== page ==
What does 2018 have in store? Ponder the possibilities when you peruse the 300-plus adventures and experiences offered by Sierra Club Outings. Ready to challenge yourself on a rugged wilderness journey? Treat yourself to a tropical getaway? Give back to public lands on a volunteer vacation? All this—plus family, lodge, international, and much more—is live and ready for reservations!
See all trips and sign up.
The Pacific Crest Trail in the Era of Climate Change
The PCT is uniquely susceptible to the effects of climate change. Beyond considering impacts on the hiking experience, land managers are still working through what global warming will do to the ecosystems the PCT traverses.
Follow Alex Brown as he hikes the iconic trail and considers its future in an age of climate change.
Photo courtesy of Alex Brown
Public Lands for Whom?
Interior Secretary Ryan Zinke has proposed dramatically increasing entrance fees at national parks while his department is simultaneously slashing grazing fees for ranchers and the royalties that fossil fuel companies pay for offshore oil and gas. Apparently Zinke feels that oil and gas companies deserve discounts while kids and senior citizens should have their discounts taken away.
Find out more about Zinke's sweetheart deals for oil companies while kids and seniors are getting the shaft.
Fiction to Inspire a Better Future
For International Women's Day, Sierra magazine spotlighted 13 women authors whose fictional world-building and apocalyptic scenarios show what's at stake for our environmental future—while also offering a good read.
Our favorite female "cli-fi" writers, from classics to bestsellers to up-and-comers.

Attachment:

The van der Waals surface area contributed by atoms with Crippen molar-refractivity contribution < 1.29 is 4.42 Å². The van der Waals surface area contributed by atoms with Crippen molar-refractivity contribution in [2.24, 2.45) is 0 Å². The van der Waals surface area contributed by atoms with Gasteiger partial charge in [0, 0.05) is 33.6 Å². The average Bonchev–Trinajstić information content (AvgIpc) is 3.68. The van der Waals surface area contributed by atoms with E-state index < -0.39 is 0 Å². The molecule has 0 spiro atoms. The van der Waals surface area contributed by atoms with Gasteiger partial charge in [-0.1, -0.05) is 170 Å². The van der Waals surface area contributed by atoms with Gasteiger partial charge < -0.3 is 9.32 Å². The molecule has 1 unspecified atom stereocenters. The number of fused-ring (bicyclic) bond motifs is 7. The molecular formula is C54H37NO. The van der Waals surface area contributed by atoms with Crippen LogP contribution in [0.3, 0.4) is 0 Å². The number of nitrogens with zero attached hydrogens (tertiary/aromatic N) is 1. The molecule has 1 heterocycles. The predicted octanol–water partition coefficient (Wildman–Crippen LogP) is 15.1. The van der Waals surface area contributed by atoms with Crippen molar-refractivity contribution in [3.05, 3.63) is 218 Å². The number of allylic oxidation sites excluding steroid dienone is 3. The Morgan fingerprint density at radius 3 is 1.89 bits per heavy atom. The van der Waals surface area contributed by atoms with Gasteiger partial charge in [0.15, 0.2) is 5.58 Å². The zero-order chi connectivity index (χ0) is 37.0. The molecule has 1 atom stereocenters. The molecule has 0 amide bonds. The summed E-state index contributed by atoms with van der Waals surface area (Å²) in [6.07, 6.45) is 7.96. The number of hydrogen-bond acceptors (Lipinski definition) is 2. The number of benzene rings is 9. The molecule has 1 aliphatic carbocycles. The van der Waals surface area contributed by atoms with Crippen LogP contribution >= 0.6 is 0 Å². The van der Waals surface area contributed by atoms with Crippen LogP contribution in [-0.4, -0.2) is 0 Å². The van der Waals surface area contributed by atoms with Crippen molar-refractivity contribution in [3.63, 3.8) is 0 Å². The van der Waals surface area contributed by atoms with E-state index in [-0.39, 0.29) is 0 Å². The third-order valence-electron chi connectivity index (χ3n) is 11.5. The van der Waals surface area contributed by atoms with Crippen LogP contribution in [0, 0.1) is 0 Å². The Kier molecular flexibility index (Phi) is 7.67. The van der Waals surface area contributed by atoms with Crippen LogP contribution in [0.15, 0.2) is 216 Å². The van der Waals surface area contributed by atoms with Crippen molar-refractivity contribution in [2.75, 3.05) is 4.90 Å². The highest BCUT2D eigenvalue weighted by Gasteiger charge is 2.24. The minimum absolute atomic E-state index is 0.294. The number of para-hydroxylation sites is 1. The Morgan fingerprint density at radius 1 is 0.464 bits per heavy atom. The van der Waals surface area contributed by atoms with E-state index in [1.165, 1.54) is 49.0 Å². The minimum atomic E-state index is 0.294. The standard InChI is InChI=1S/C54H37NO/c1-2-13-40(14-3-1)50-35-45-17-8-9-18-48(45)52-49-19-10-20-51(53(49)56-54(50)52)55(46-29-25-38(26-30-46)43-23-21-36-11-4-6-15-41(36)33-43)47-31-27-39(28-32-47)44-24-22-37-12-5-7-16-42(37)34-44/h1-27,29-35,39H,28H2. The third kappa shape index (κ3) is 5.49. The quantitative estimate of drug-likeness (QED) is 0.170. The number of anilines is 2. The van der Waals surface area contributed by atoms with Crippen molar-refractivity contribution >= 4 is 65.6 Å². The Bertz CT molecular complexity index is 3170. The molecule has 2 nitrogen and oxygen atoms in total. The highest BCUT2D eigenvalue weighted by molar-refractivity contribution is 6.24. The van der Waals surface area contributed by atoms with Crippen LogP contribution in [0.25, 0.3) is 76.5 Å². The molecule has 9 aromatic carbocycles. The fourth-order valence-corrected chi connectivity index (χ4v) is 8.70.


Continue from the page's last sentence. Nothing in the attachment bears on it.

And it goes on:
Tabasco in Hot Water?
Avery Island is one of the highest points of land in flat Louisiana, and home to two of the three ingredients for Tabasco hot sauce: salt and chili peppers. But climate change may be putting that in jeopardy.
Find out how the family that has made Tabasco for 150 years is fighting to save its coveted hot sauce from the threat of rising sea levels.
Surprising Ways to Talk About Climate Change
Sierra sat down with scientist and mother Katharine Hayhoe to discuss what climate skepticism really boils down to, the best ways to counter it, and why we should probably all stop framing the climate crisis as an environmental issue.
Read the interview.
Photo courtesy of Climate Collaborative
Spaceship Earth Is Out of This World
National Geographic's new series One Strange Rock reveals a world most of us have never seen—at least, not like this. Eight of NASA's elite astronauts serve as a kind of living telescope through which to zoom in and out of Earth's interconnected, living biome. We see and experience the pure wonder of the planet through their eyes, thanks to dazzling cinematography covering 45 countries on six continents as well as outer space.
Read Sierra's review of the series, including an interview with executive producer Darren Aronofsky.
Don't Let the Border Become a Wasteland
The Trump administration is waiving environmental laws in its rush to build a border wall between the United States and Mexico, threatening jaguars, ocelots, pygmy owls, and Mexican gray wolves—just four of the nearly 100 threatened and endangered species that call the borderlands home. "Some Americans think of the U.S.-Mexico border as a wasteland," says Sergio Avila, a Sierra Club Outings coordinator who studies the impacts of border infrastructure. "In fact, our borderlands are teeming with wildlife. The wall will destroy their habitat, and human communities are at risk, too."
Find out why, and take action to stop the wall and protect the borderlands.
Is Climate Change Putting Your Favorite Hot Sauce in Jeopardy?